A variation of Option 2 would work well - you could create a mega texture that contains textures for many / all vehicles, lets say 4x4 grid, so 16 vehicles. Then playcanvas would batch all of these 16 types together. This would be the option I’d pick most likely - best possible quality and great performance.
I had a very quick look at that other project you linked (you can inspect a lot with https://spector.babylonjs.com/ (install it as a plugin to the browser and capture a frame). It seems their vehicles are skinned (maybe not all), and so those will not get batched at the moment and will be a separate render call.
But in theory they could be done without skinning … as they don’t “bend”, they’re only separate parts connected to a separate node transform. That implementation would batch.
Yes, there is definitely a threshold that you will have to find depending on your target devices.
For polygons, when not limited by draw calls or pixel shaders, you can easily run even million of polygons on desktop on a high end GPU. But on mobile and integrated GPUs you can see the frame rate drop after 200-300K (even that can be a lot on some devices).
Memory allocation is a bit harder to track down and find the exact limit. On desktop you will rarely hit a limit since, even with integrated GPUs, the OS allocates a lot of memory as VRAM. And it doesn’t have any performance hit like in frame rate: as long as you have memory available to allocate your app will run. When you run out of memory your app will crash.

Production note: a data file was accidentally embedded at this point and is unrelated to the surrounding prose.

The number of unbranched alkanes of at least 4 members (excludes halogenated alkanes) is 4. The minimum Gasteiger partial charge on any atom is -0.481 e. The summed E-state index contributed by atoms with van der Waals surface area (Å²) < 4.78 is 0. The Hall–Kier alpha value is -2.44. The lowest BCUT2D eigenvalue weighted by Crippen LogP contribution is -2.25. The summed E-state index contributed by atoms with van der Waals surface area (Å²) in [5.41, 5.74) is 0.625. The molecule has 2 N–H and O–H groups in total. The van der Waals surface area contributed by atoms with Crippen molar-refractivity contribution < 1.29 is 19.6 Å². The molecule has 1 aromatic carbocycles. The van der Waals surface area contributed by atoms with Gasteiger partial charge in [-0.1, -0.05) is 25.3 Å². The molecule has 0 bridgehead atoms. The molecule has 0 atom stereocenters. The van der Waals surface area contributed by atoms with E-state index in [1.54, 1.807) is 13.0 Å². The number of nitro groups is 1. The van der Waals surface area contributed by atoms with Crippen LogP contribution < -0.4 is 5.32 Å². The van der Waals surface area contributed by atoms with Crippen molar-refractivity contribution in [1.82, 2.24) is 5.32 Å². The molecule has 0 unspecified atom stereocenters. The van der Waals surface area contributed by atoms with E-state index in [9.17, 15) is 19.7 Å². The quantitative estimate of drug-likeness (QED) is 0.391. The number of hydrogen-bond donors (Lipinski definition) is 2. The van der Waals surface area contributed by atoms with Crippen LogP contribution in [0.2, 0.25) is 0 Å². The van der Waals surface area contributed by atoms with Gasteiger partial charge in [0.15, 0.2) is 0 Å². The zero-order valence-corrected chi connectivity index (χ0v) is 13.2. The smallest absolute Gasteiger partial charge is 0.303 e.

On mobile though memory is usually limited, especially on older devices, and the browser tab running your app is competing with memory with any other app open. The OS can potentially decide that your app is consuming too much memory and kill the tab.
On iPhone 5/6 which feature only 1GB of RAM this can happen very often with WebGL sites that use a lot of images. That 1GB of RAM has to be split between all the apps the user has open at the time and your 3D site. That means that you may have to go as low as 50-100MB of total memory allocated if you are planning in supporting those devices.
iPhone 6s has 2GB of RAM and in newer devices it’s getting even easier (using iPhone analogy since it’s easier to name models).
Your best friend here is:
Texture compression to lower your memory footprint, Playcanvas makes it super easy to enable this.
Resource management, unload any textures/meshes that aren’t visible. If you have a resource heavy app this is a must to implement. By default Playcanvas will load everything that is preloaded or rendered at least once automatically to VRAM. But it’s up to you to implement a strategy of unloading and reloading that content back in place.
That’s normal, GPU compressed textures are usually occupy more disk space (though they compress quite nicely with gzip compression for faster downloads). But as soon as they get uploaded in VRAM that’s where the magic kicks in.
For your iPhone issue, I think that compressed PVR textures haven’t been generated yet. Even though you have that selected the size on the right column is missing (you see only a dash). That means that a valid PVR (the iOS extension used) hasn’t been generated.
One significant limitation of using the PVR format on iOS is that textures must be square, and each dimension must be a power of two.